The shallow shark pool was a unique touch, but there wasn’t much other information aside from the types of sharks that were there.

I was able to breeze through pretty quickly, as there wasn’t much to absorb.

The marine life room at the Natural history Museum
A lot of real estate to take advantage of.
A large whale vertibrae under glass.
See what I mean? “Whale Vertebra”… Just not much information…
Shark memrobelia and products in a display case.
Shark Products. Is it interesting? meh.

Another example of thin content was the African animal room in the basement. While the staged scenes were unique, I was able to breeze through the placards in under 5 minutes.

There just isn’t a ton to digest.

A stuffed Rhino stands alonside stuffed primates in an African animal scene.
Two stuffed lions take down a horned animal in a staged scene.

The Verdict: Is the Natural History Museum in Las Vegas Worth Visiting?

I’ll get straight to the point – The Natural History Museum left me unimpressed and wanting more.

It’s not that it wasn’t worth the money – $12 is next to nothing. It’s that it wasn’t worth my time in a city with a lot of entertainment competition.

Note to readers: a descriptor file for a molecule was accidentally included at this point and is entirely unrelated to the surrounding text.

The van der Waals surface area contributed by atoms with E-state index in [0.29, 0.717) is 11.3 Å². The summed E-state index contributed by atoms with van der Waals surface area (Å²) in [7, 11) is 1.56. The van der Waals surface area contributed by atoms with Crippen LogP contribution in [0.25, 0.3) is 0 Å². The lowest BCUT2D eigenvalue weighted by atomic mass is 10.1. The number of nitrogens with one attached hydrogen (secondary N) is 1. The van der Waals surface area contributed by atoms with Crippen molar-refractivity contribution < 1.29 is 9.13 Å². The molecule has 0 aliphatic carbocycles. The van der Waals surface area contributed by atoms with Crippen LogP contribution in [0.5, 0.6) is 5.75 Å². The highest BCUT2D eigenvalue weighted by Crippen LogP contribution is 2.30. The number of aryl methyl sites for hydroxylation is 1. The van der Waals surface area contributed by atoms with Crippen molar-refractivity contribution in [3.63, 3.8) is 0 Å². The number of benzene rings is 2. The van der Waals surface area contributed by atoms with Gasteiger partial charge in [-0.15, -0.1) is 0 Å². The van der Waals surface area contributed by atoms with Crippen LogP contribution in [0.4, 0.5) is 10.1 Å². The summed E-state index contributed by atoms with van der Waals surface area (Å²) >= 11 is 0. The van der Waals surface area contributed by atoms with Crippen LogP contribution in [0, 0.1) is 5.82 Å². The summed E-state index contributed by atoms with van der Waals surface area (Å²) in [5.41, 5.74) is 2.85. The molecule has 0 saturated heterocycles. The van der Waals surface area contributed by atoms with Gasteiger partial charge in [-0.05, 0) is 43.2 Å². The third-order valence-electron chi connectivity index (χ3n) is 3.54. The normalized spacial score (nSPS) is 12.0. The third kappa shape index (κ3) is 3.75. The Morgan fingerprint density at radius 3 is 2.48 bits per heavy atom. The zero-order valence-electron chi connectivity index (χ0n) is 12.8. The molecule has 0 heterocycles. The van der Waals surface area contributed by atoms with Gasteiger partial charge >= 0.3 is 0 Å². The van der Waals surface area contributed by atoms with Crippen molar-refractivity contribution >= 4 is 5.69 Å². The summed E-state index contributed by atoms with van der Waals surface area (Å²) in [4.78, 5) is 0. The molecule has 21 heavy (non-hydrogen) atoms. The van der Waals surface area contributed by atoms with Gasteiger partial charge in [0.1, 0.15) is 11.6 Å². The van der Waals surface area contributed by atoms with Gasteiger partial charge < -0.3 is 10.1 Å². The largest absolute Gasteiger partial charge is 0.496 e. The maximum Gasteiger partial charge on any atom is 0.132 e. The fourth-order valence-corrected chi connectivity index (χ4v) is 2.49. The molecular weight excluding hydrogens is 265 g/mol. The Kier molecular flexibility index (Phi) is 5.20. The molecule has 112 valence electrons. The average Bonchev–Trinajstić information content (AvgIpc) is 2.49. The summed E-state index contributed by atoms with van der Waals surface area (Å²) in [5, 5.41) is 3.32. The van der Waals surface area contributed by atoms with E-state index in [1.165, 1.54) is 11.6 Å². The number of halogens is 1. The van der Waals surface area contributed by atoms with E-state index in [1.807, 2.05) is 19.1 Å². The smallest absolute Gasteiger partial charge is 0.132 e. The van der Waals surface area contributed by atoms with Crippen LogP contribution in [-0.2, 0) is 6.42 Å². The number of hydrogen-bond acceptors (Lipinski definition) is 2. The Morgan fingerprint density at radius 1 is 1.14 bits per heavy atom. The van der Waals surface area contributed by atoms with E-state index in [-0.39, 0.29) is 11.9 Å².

While there are certainly a few neat exhibits to explore and things to see, the museum as a whole was tired, dated, dusty, and with all due respect, not overly interesting.

In my museum reviews, I always like to point out that the best museums use multiple forms of media to convey information.

They leverage artifacts, creative visuals, interactive stations, video, audio, placards, and more to convey information in fresh ways that can appeal to various learning styles. No two exhibits are exactly the same and there is something new around every corner.

In my opinion, The Natural History Museum fell short on that front and is in desperate need of modernization.

In fairness, not everyone agrees with my assessment. The Natural History Museum has earned a solid 4/5 stars on TripAdvisor after 275+ reviews, with many espousing how much their kids enjoyed visiting.

My opinion aside, it’s tough to beat a $12 attraction ($6 for kids), making this a possible itinerary candidate for those looking for cheap kid-friendly activities near Fremont Street.

I’m of the opinion, however, that there are better options.

Here are a few museum attractions in Las Vegas that I think are better options: